Dr. William Kemp Clark, aka Kemp B. Clark, a neurosurgeon, was born on September 2, 1925 in Dallas, Dallas County, Texas, he is remembered for attending President Kennedy on November 22, 1963 and for making the formal death pronouncement. He was raised in Dallas, graduated from the University of Texas in 1944, earned his M.D. from the University of Texas Medical Branch at Galveston in 1948, and was an intern and surgical resident at Indiana University from 1948 to 1950. Following two years service in the , Dr. Clark received his neurosurgical training at New York's Columbia Presbyterian Hospital's Neurological Institute, then in 1955 returned to Dallas to found the chair of neurosurgery at the University of Texas Southwestern (UT Southwestern).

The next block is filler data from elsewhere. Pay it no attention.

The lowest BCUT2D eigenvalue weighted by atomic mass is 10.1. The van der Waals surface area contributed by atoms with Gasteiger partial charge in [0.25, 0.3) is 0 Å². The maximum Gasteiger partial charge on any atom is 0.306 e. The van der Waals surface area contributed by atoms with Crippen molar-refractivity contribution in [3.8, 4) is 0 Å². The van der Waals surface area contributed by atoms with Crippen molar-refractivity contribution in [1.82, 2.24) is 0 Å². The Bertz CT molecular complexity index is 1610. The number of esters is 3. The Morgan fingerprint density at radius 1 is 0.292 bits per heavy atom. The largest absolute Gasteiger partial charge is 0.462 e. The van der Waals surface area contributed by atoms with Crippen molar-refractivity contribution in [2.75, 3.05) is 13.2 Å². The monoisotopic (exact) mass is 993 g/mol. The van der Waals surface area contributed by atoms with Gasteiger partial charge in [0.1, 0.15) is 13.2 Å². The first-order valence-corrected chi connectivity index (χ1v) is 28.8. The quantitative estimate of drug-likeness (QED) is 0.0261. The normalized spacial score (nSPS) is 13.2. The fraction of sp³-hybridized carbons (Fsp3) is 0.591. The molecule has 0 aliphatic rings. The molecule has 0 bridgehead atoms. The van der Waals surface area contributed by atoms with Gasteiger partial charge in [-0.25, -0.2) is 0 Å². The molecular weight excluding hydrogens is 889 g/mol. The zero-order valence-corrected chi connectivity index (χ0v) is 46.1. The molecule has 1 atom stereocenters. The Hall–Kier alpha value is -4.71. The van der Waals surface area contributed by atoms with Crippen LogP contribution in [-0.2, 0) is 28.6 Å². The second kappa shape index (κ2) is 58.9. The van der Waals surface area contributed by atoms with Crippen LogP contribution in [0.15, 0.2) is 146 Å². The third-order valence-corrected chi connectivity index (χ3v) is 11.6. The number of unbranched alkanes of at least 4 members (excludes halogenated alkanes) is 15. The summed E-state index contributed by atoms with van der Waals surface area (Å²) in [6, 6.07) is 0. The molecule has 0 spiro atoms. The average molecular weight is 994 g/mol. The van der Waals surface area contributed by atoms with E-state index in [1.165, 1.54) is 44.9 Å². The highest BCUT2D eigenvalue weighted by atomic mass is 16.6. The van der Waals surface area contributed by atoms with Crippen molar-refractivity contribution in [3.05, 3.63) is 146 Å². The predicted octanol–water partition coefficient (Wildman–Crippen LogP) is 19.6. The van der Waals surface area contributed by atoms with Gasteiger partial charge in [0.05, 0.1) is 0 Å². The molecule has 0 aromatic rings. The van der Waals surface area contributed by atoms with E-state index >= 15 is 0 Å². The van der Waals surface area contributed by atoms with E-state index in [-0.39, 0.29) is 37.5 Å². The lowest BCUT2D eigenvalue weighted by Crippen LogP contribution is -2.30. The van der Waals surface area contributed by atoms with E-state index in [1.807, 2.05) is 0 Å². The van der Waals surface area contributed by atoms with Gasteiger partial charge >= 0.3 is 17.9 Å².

On November 22, 1963 the doctor, who was also chief of neurosurgery at neighboring Parkland Hospital, was working in his laboratory at the medical school when he was notified that the President had been shot and was inbound to Parkland. Upon his arrival in the emergency room about two minutes later, at roughly 12:30 PM, he saw that President John F. Kennedy had sustained an almost certainly non-survivable head wound and that a resuscitation effort had begun, with Dr. Jim Carrico having placed an endotracheal tube and Dr. Mac Perry in the process of performing a tracheotomy. Dr. Clark briefly gave cardiac massage but turned that duty over to Dr. Perry so that he himself could more fully evaluate the head injury. As he was later to record, he saw a "large", 3 X 3 centimeter, hole in the right occipital-parietal area, meaning toward the back of the head, with both cerebral and cerebellar tissue visible. After anesthesiologist Dr. A.H. Giesecke, Jr. placed a cardiac monitor, he observed that there was no electrical activity of the heart and that there was no pulse with CPR, and thus, as the senior physician present, he pronounced the President dead at 1 PM. Subsequently he notified Mrs. Kennedy of her husband's demise, signed a Texas death certificate which he gave to Presidential physician Dr. George Burkley, and managed to avoid the dust-up between Dallas Coroner Dr. Earl Rose and the Secret Service. He joined with Dr. Perry in a news conference that afternoon, participated in several later ones, was questioned by the FBI at least twice, and in March of 1964 gave testimony to the Warren Commission. In later years critics of the Warren Report were to point out the mismatch of the wound descriptions given by Dr. Clark and the other Dallas doctors with that of the Bethesda pathologists, with Dr. Clark recording a much smaller wound, failing to observe a small hole situated below the larger one, and noting the presence of cerebellar tissue, implying a wound much further back on the head, which Dr. Jim Humes and the other pathologists did not. Dr. Clark replied that he must have been wrong about the cerebellum, that he missed the other hole under the hair and blood, and that he certainly had no intention of performing a post-mortem examination. Still, he was largely spared the venom directed at Dr. Perry over the tracheotomy and went on to a distinguished career. A respected authority on head trauma, cerebral aneurysms, and glioblastoma multiforme, a particularly severe malignant brain tumor, he trained numerous residents and medical students, published around 100 articles, and even started a program called Think First, an educational effort aimed at getting young people to avoid high risk behavior. Designated a Distinguished Alumnus by both the University of Texas Medical Branch Galveston and the Neurological Institute, he served as President of the American Academy of Neurological Surgeons in 1981 and 1982 and of the Society of Neurological Surgery from 1983 to 1984. The doctor was bestowed the Ashbell Smith Award of Excellence in 1988, retired to Professor Emeritus status in 1990, and divided his later years between Dallas and Pebble Beach. In 2014 the Clark Samson Lab was named in his honor; today and eternally the subject of "Who Killed Kennedy?" remains as controversial as ever. (bio by: Bob Hufford) Dr. William Kemp Clark passed away on November 29, 2007 in Dallas, Dallas County, Texas, USA. 
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